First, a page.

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New Mexico State University

New Mexico State University

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NMSU will offer Master of Arts in Teaching Science

Hoping to increase science knowledge and training for teachers, New Mexico State University will offer a Master of Arts in Teaching Science with classes beginning this fall.

combination of online courses, intensive laboratory courses and other mediums to reach teachers across New Mexico, the Master of Arts in Teaching Science degree is designed to improve the teaching of science at the elementary through middle school level.

"Many teachers at the K-8 level have very limited training in the sciences, which makes it hard for them to teach science effectively," said Daniel Howard, head of the NMSU biology department. "The Master of Arts in Teaching Science encourages teachers to enhance their training, allowing students to succeed at higher rates."

Susan Brown, co-chair of the Master of Arts in Teaching Science committee, said it is imperative to increase the content knowledge of teachers in our state and beyond.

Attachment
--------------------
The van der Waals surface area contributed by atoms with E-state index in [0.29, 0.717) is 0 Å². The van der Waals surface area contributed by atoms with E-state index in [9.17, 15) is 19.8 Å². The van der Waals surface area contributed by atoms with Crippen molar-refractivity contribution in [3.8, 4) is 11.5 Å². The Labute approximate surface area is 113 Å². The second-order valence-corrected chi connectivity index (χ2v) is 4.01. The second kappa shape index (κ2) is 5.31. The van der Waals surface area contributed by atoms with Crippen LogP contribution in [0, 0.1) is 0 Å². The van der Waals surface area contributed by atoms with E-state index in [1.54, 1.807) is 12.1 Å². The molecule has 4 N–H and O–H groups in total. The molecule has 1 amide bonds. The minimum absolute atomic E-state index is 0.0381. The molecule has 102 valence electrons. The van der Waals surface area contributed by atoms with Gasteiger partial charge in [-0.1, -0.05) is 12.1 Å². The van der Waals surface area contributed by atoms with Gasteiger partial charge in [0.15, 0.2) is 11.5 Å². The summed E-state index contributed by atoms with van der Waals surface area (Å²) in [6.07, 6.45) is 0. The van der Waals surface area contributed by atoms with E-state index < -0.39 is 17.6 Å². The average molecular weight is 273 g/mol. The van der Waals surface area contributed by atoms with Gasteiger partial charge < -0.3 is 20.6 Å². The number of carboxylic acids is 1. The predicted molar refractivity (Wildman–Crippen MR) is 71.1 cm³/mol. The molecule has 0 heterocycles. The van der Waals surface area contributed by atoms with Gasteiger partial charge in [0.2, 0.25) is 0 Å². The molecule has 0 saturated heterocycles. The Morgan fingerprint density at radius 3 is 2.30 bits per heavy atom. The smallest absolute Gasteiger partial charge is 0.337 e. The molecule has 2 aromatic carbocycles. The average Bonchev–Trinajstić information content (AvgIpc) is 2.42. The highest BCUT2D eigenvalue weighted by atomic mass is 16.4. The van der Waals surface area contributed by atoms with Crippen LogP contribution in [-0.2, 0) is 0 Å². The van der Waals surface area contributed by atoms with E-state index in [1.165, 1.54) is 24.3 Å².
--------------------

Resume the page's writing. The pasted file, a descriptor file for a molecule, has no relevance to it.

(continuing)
"Quality teaching translates into quality learning by the students," Brown said. "Research has shown over and over that teachers with more hours in a subject are able to design lessons and teach much better."

Although a Masters of Arts in Teaching has been available at NMSU for some time, the Master of Arts in Teaching Science, a collaborative degree between the College of Education and the College of Arts and Sciences, will allow practicing teachers to become "highly qualified" as mandated by the No Child Left Behind Act.

"We were recognizing as a university that practicing teachers did not have access to the kind of course work necessary for continuing their education in the sciences," said Michael Morehead, associate dean of the NMSU College of Education.

Morehead said the university had to do two things to produce the Master of Arts in Teaching Sciences program - develop the appropriate academic coursework and make the classes available at a time when practicing teachers could take them.

"The courses are designed for kindergarten through eighth-grade teachers," said Nancy McMillan, NMSU professor of geology and one of the program developers. "There will be courses in geology, physics, biology, chemistry and astronomy."

McMillan said the degree reflects a new creative direction for NMSU as it strives to meet the needs of New Mexicans.

"This programs stands out because it is unusual that faculty from so many departments have come together to plan a program," Brown said.

For more information, contact Brown at (505) 646-1397; susanbro@nmsu.edu or McMillan at (505) 646-5000; nmcmilla@nmsu.edu.

Bianca L. Granado
May 8, 2006